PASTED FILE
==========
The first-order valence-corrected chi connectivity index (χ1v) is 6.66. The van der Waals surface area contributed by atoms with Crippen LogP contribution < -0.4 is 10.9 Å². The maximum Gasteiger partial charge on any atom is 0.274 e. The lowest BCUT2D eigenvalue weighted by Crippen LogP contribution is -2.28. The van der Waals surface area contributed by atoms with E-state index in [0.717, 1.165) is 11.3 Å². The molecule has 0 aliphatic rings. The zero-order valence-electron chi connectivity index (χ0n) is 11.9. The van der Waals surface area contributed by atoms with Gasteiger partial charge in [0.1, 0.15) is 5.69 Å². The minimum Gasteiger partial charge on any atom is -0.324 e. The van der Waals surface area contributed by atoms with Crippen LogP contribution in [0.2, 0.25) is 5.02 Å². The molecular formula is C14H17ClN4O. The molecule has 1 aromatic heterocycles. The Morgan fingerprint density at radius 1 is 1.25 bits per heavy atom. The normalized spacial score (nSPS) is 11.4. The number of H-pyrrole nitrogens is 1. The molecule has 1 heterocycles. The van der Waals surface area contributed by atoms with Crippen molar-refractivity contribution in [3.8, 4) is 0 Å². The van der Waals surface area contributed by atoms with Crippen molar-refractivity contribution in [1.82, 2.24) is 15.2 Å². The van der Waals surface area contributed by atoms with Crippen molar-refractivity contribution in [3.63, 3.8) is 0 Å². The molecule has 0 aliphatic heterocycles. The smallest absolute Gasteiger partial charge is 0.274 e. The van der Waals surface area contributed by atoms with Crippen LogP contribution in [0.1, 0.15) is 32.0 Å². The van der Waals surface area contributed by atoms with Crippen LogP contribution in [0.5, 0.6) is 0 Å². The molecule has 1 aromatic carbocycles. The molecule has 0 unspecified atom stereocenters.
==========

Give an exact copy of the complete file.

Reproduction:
The first-order valence-corrected chi connectivity index (χ1v) is 6.66. The van der Waals surface area contributed by atoms with Crippen LogP contribution < -0.4 is 10.9 Å². The maximum Gasteiger partial charge on any atom is 0.274 e. The lowest BCUT2D eigenvalue weighted by Crippen LogP contribution is -2.28. The van der Waals surface area contributed by atoms with E-state index in [0.717, 1.165) is 11.3 Å². The molecule has 0 aliphatic rings. The zero-order valence-electron chi connectivity index (χ0n) is 11.9. The van der Waals surface area contributed by atoms with Gasteiger partial charge in [0.1, 0.15) is 5.69 Å². The minimum Gasteiger partial charge on any atom is -0.324 e. The van der Waals surface area contributed by atoms with Crippen LogP contribution in [0.2, 0.25) is 5.02 Å². The molecular formula is C14H17ClN4O. The molecule has 1 aromatic heterocycles. The Morgan fingerprint density at radius 1 is 1.25 bits per heavy atom. The normalized spacial score (nSPS) is 11.4. The number of H-pyrrole nitrogens is 1. The molecule has 1 heterocycles. The van der Waals surface area contributed by atoms with Crippen molar-refractivity contribution in [3.8, 4) is 0 Å². The van der Waals surface area contributed by atoms with Crippen molar-refractivity contribution in [1.82, 2.24) is 15.2 Å². The van der Waals surface area contributed by atoms with Crippen molar-refractivity contribution in [3.63, 3.8) is 0 Å². The molecule has 0 aliphatic heterocycles. The smallest absolute Gasteiger partial charge is 0.274 e. The van der Waals surface area contributed by atoms with Crippen LogP contribution in [0.1, 0.15) is 32.0 Å². The van der Waals surface area contributed by atoms with Crippen LogP contribution in [0.5, 0.6) is 0 Å². The molecule has 1 aromatic carbocycles. The molecule has 0 unspecified atom stereocenters.